When you have an experience like that on the first season, did it make going into doing this special episode feel different? Did you feel like a different person, when it came to the acting side of things?
SCHAFER: Yes, definitely. Something that caught me by surprise, between Season 1 and shooting these episodes, was that I don’t think I had realized how much I had begun to rely on acting, as a source of catharsis and output, as far as emotions and artistic energy goes. I don’t think I had realized how much I missed it. I worried, over the break, whether I’d be rusty or if I’d forget any sense of technique that I’d built up over Season 1 and if I was gonna have to learn how to act all over again. And then, once we started shooting, I fell head first into it and, thanks to brain muscle memory, I was able to really get back into it. I just really needed it, which was really lovely to realize. It works as a form of making art. in the same way that I need to draw or be making things with my hands. It serves a similar purpose, which just means that I like it and I should keep doing it. I think it’s a good sign.
How did you find out about these special episodes and that you wouldn’t have to actually wait until Season 2 to play this character again?
SCHAFER: I was thrilled. [Showrunner] Sam [Levinson] had been talking about making episodes that were feasible to shoot within the confines of the pandemic. I was just really anxious to find out if we were actually gonna be able to do it. And then, he made it happen. It was just really exciting because we had to change the frequency of the show. It’s usually so fast paced and there’s lots of people, and we couldn’t do that, so it forced us to come at the show from a different perspective and sit with two of the characters and spend more time with them. I really love both of these episodes. I think it was a really nice alternative to the train engine that Season 1 was, regarding its pace and how much is going on. I think it made the show stronger too, which was cool.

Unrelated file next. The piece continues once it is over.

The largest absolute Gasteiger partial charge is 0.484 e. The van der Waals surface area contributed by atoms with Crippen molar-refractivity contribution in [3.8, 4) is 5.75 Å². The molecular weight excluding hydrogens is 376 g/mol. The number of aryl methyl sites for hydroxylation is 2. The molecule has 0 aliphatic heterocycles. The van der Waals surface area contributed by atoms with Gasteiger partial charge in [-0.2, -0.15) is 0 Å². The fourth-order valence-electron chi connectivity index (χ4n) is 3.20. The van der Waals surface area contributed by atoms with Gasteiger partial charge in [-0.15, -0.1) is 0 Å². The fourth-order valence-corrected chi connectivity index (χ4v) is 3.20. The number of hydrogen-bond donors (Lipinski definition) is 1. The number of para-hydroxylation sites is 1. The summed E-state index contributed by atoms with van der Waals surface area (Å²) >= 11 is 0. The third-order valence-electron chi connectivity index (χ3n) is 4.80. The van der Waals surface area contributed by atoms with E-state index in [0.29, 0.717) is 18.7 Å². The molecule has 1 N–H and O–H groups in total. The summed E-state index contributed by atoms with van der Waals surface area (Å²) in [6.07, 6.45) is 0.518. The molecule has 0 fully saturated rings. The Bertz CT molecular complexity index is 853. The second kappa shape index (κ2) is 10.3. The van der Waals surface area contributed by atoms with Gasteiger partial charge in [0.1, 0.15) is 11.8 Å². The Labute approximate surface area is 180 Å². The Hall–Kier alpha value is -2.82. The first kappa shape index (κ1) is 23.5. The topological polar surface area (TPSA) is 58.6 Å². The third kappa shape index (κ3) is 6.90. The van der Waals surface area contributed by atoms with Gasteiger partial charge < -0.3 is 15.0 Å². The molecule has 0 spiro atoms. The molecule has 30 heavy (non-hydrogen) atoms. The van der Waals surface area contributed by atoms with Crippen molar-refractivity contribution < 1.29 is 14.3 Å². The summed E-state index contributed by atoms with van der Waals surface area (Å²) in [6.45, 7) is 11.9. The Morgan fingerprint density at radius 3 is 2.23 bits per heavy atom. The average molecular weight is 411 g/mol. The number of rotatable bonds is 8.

How did you also then come to co-write, co-produce, and storyboard this episode?
SCHAFER: Sam and I keep up with each other pretty frequently and are always tossing around ideas and whatnot. We had started writing a movie earlier in quarantine together, just for fun. And then, that got put aside, as he started working on these episodes. After he wrote the Rue episode, we started tossing around ideas, just on the phone, about what this could hold. I ended up reading a poem that I had written in my first year out of high school, and we started to integrate. And then, he was like, “Do you wanna write this with me?,” and we just dove in, head first. We had the first draft done in a week.
Did it feel scarier to have your first experience acting, or was it scarier to make that leap to writing and producing?
SCHAFER: I would say, despite having literally no experience with either, the acting was definitely scarier, just because performing feels much further away from what I grew up doing, which was visual arts. In a way, the co-producing and co-writing felt a lot more natural to me because it was behind the scenes and artistic in a different way, working with my hands and writing stuff down, which feels more parallel to growing up making art. So, in a way it felt really natural, but I’m not trained in those areas, so I had to learn a lot from Sam. But Sam also just made it such a comfortable space that I never felt like scared or like I was an imposter, the way I might have felt in Season 1, as far as being a brand new actor.